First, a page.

Prime Minister Noboru Takeshita's much-heralded tax-reform plans are already running into trouble, only days after they were officially announced.
A leading Japanese businessman called Wednesday for major changes in the tax program and said the package, which includes a new sales tax, was unlikely to win popular support.
"We want changes in the plan," said Rokuro Ishikawa, chairman of the Japan Chamber of Commerce and Industry. "We have not accepted it."
Ishikawa's comments were a surprise, as most political analysts thought Takeshita had succeeded in lining up business community support for his package.
Takeshita has put his political reputation on the line by spearheading the ruling party's third attempt in 10 years to introduce a sales tax.
The planned introduction of a 3% consumption tax next April forms a cornerstone of the first major reform of Japan's tax system in nearly 40 years.
The plan's other two main elements are cuts in personal and corporate income taxes, which will begin later this year.
Political analysts think that Takeshita may have to revise his plans as he pilots the tax package through Parliament starting next month.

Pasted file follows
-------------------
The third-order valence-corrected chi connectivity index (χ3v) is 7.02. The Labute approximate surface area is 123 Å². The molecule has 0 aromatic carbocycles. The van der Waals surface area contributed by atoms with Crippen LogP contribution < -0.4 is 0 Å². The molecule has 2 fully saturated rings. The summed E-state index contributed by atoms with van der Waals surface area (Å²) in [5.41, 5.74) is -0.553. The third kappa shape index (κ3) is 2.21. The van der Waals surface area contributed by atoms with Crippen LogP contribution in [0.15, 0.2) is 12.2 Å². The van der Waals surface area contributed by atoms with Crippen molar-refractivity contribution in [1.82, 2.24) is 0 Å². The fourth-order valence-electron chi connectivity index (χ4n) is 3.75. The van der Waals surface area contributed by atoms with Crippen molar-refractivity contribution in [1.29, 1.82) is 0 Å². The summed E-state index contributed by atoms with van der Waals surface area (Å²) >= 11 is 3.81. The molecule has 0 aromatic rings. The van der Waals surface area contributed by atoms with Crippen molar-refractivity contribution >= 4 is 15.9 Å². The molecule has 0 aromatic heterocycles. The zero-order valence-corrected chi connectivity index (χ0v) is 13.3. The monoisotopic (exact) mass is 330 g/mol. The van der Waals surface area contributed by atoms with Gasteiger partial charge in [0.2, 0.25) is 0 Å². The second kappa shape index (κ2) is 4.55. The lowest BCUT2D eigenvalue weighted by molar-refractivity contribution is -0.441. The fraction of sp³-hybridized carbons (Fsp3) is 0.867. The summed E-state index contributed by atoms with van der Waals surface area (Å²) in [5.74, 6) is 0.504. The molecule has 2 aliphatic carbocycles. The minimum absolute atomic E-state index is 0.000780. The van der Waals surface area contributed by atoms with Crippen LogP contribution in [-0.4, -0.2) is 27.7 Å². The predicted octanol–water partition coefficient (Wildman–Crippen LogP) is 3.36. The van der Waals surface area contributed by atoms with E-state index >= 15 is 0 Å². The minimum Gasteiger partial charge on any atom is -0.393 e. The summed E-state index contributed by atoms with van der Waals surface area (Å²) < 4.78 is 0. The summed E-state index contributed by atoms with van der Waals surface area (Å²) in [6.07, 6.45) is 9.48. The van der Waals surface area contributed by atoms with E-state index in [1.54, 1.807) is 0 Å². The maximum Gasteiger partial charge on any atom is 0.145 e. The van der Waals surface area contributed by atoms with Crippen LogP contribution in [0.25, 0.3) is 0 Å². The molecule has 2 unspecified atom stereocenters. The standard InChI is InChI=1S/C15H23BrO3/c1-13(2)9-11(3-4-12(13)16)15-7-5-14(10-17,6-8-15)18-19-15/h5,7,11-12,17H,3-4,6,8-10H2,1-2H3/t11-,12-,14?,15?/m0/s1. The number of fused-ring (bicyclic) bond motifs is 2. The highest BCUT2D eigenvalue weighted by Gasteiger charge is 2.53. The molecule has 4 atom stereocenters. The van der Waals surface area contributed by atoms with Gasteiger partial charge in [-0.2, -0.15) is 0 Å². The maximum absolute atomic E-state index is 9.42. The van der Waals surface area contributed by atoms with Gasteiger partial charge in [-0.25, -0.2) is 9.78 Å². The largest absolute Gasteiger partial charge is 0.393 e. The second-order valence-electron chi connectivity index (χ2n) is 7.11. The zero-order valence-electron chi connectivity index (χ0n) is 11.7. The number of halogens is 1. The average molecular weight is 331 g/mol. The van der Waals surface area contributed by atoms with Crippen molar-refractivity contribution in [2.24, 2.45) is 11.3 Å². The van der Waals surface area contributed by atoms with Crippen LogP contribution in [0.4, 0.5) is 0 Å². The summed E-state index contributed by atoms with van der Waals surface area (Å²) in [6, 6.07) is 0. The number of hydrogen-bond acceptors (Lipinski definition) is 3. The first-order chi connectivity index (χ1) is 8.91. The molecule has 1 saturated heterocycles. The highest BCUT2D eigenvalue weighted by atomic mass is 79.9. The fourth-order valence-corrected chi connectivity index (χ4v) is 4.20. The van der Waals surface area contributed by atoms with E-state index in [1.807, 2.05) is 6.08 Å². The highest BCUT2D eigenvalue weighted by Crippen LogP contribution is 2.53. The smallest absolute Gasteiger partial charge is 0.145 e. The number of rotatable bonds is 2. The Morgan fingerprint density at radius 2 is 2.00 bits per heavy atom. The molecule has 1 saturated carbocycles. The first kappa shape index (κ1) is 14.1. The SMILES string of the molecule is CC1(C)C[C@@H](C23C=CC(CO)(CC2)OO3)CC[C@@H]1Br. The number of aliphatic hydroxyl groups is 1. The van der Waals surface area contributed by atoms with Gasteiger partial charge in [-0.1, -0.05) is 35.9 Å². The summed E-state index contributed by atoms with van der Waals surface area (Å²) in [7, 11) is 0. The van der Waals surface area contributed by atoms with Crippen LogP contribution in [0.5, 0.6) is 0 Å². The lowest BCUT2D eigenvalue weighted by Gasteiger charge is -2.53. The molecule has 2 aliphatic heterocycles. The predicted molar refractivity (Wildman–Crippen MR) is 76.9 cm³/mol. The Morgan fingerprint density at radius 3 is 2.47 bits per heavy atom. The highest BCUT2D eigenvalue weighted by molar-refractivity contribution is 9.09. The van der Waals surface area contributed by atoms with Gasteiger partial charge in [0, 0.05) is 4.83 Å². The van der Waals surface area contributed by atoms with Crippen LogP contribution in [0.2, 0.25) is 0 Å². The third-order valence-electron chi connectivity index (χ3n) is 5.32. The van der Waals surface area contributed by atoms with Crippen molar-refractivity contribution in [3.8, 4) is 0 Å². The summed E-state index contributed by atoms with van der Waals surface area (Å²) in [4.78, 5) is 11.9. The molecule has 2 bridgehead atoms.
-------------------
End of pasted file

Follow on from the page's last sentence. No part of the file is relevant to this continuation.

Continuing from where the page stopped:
Ishikawa told executives that the ruling Liberal Democratic Party should increase the size of the tax cuts and delay the introduction of the sales tax. "The government should take time to implement tax increases because people are not accustomed to a sales tax," he said.
Ishikawa also urged the party to promise that it would not raise the sales tax after it was introduced.
Meanwhile, Japan's National Tax Agency said a record $525 million in 1987 income had not been reported.
In an annual report, the agency said individuals and organizations had earned a large part of the revenue through stocks or real estate.
The agency said it collected $372 million in taxes and penalties from those who failed to report all their earnings.
The amount of unreported earnings in 1987 was $81.6 million more than in 1986 and $30.53 million more than the previous record high of $504.47 million in 1985.
Japan's fiscal year runs from April 1 to March 31.